Lost Words: Beyond The Page is an example of storytelling that can only exist through the medium of games, and a testament to the artistry of play. Its powerful writing, eye-watering design, and incredibly truthful narrative are held up by simple intuitive gameplay that immerses you in its story. While it’s not a challenging experience, Lost Words pulls you into an emotional journey that will linger long after the ending credits. This is the kind of game that makes me excited to play games, even if they leave me in tears.
A few odd design decisions prevent Aerial_Knight’s Never Yield from growing into the action-packed blockbuster it yearns to be. While the title finds its footing once you’ve unlocked its speedier and more difficult game modes, it’s a bit of a slog to get there. For those willing to put in the effort to get to that endless runner’s high, there’s a slick experience to be found here. Although less patient parkourists might want to look elsewhere.
A niche but mostly well-presented experience, Red Solstice 2 attempts to create something entirely new by blending established genres. While its mishmash of strategy mechanics into an action game doesn’t quite hit the mark, it does provide a swathe of tense, tactical moment-to-moment gameplay and absolutely nails its occasional moments of creeping alien horror. It’s far from a strategy game at heart, and struggles to strike a balance between its complex real-time strategy mechanics and action-oriented gameplay – but for sci-fi fans who are prepared to overcome the game’s learning curve and just want to squad up and rip apart some eldritch abominations, there’ll eventually be plenty of gooey green blood to sink your grenades into.
A faithful remake of the most polarising 3D Zelda title, Skyward Sword HD provides numerous quality of life improvements that help polish some of the original’s roughest edges. Its issues with pacing, repetitive gameplay elements, and a lacklustre narrative remain moderate detractions from what is an otherwise legendary Zelda experience, filled to the brim with the charisma, creativity, and satisfying dungeoneering the series is famous for. While it doesn’t bring any new content to the table, the addition of button controls and portability (courtesy of the Switch) means there’s never been a better way for newcomers and diehard fans to experience the strategic combat and innovative puzzle-solving of this lofty adventure.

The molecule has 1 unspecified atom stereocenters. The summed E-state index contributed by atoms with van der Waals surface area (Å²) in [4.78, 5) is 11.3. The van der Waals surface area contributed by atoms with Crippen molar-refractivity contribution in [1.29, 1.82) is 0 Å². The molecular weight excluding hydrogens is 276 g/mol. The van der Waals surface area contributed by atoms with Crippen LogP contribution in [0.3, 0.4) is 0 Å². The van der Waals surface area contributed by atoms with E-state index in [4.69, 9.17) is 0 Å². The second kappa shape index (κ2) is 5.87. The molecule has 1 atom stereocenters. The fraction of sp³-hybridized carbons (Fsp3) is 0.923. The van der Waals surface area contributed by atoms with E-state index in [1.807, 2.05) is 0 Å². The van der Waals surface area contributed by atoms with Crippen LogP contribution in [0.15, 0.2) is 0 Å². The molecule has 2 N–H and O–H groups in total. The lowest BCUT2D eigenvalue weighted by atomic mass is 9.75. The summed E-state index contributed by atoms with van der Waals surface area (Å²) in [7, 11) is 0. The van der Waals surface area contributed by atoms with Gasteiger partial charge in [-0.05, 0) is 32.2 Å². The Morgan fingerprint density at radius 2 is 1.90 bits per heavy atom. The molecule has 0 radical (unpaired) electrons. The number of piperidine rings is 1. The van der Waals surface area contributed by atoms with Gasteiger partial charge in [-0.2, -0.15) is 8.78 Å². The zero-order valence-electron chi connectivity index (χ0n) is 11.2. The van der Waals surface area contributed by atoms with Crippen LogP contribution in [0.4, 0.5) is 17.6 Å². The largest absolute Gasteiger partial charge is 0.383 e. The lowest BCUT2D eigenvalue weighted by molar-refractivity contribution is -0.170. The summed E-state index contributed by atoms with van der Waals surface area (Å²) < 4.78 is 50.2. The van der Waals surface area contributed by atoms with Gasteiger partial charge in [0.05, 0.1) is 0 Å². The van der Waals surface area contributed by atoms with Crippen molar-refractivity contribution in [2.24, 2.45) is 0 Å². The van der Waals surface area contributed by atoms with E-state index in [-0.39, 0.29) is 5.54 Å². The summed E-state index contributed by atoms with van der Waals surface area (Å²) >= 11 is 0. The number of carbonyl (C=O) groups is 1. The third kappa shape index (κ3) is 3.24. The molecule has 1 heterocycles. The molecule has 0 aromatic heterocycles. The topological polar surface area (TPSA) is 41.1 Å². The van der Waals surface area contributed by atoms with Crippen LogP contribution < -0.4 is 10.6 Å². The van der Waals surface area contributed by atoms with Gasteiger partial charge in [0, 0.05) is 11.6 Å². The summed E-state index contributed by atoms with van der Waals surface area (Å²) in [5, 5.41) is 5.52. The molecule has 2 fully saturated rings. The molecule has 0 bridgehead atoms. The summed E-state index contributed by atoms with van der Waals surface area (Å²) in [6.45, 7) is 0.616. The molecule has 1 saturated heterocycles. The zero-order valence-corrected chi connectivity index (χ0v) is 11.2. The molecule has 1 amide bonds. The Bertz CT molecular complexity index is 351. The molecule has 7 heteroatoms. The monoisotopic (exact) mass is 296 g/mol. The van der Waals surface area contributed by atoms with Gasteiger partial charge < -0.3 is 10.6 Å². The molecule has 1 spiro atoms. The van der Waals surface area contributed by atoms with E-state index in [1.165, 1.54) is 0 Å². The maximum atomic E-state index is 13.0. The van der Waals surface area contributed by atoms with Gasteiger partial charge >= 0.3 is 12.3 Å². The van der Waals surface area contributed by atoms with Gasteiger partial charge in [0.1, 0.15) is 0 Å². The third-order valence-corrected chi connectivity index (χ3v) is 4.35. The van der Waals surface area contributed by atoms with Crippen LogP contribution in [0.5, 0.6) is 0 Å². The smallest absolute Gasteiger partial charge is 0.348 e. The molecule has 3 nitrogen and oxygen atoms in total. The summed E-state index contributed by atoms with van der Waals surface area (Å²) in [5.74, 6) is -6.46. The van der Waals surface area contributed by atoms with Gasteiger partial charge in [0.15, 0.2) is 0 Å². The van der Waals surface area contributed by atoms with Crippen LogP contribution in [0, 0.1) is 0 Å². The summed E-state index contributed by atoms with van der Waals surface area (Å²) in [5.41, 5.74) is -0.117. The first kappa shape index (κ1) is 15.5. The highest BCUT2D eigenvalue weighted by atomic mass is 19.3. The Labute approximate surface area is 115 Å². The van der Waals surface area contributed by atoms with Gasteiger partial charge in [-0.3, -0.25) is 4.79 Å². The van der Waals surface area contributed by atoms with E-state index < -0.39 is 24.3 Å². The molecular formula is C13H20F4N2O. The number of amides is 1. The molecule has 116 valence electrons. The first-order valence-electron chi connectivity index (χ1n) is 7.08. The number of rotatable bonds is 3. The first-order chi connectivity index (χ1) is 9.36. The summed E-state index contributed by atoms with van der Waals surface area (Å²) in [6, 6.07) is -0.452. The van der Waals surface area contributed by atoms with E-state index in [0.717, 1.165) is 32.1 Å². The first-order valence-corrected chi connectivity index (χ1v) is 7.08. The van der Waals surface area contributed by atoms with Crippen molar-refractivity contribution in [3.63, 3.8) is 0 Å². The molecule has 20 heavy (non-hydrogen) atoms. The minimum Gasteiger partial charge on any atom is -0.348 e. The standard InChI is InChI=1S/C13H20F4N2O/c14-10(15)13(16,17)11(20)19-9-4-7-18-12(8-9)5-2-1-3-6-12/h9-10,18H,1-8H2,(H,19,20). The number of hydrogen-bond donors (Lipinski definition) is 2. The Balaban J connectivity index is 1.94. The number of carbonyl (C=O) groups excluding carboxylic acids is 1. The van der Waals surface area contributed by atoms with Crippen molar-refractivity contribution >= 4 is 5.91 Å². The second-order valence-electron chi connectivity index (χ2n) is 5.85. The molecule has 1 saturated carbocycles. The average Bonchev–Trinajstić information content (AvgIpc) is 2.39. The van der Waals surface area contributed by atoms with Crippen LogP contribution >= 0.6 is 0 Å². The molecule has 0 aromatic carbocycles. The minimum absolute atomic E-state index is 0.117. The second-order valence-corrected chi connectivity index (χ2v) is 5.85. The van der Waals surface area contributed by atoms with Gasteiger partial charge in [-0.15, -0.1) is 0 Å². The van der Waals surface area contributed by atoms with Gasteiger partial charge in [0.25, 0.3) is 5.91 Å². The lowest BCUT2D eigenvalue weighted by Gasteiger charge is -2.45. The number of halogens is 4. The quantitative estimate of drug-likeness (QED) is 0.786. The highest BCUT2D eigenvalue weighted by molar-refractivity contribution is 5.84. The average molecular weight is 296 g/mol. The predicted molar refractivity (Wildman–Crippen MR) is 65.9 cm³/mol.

There’s nothing quite like wiping sweat off the floorboards in your living room after a thorough workout, and Knockout Home Fitness manages to deliver high-octane thrills with its intense exercise routines. However, an unintuitive user interface with no customisation options, a lack of substantial unlockable content, and imprecision in its motion controls hamper the experience for players seriously committed to getting fit.
A fun little party puzzler, Big Brain Academy: Brain vs. Brain gives the ol’ neurons a thorough workout in a jolly, well-presented package. While its single-player mode lacks longevity and will only keep the most dedicated brainiacs engaged, the sheer maddening joy of trying to compete in its frantic multiplayer offering is delightful and sure to keep your grey matter nice and juicy. Between its smooth touchscreen controls, charming presentation, and customisable difficulty options, Big Brain Academy provides a solid party experience for the whole family.
For fans of the series, or for players looking for a slightly more involved grind during their commute than the usual mobile fare, Monster Rancher 1 & 2 DX offer a heap of monster-rearing pleasure. However, this pair of titles is truly a product of its time: a lack of tutorials, janky graphics, and a set of opaque gameplay systems reliant on heavy grinding might prove too high a barrier for the average creature collector. Pick this up only if you’re prepared for a nostalgic romp through the highs and lows of late nineties game design.
Not For Broadcast ambitiously challenges the player to reconsider their ethical framework, political values, and personal loyalties through its incredibly clever combination of stressful management sim gameplay and acid-tongued writing. It’s not for the faint of heart, but balances its dystopian terrors with biting satire. With exceptional performances from its cast, a unique and varied system of mechanics that changes with each broadcast, and tonnes of extra story content, any budding media mogul will be both delighted and horrified with all that Not For Broadcast has to offer.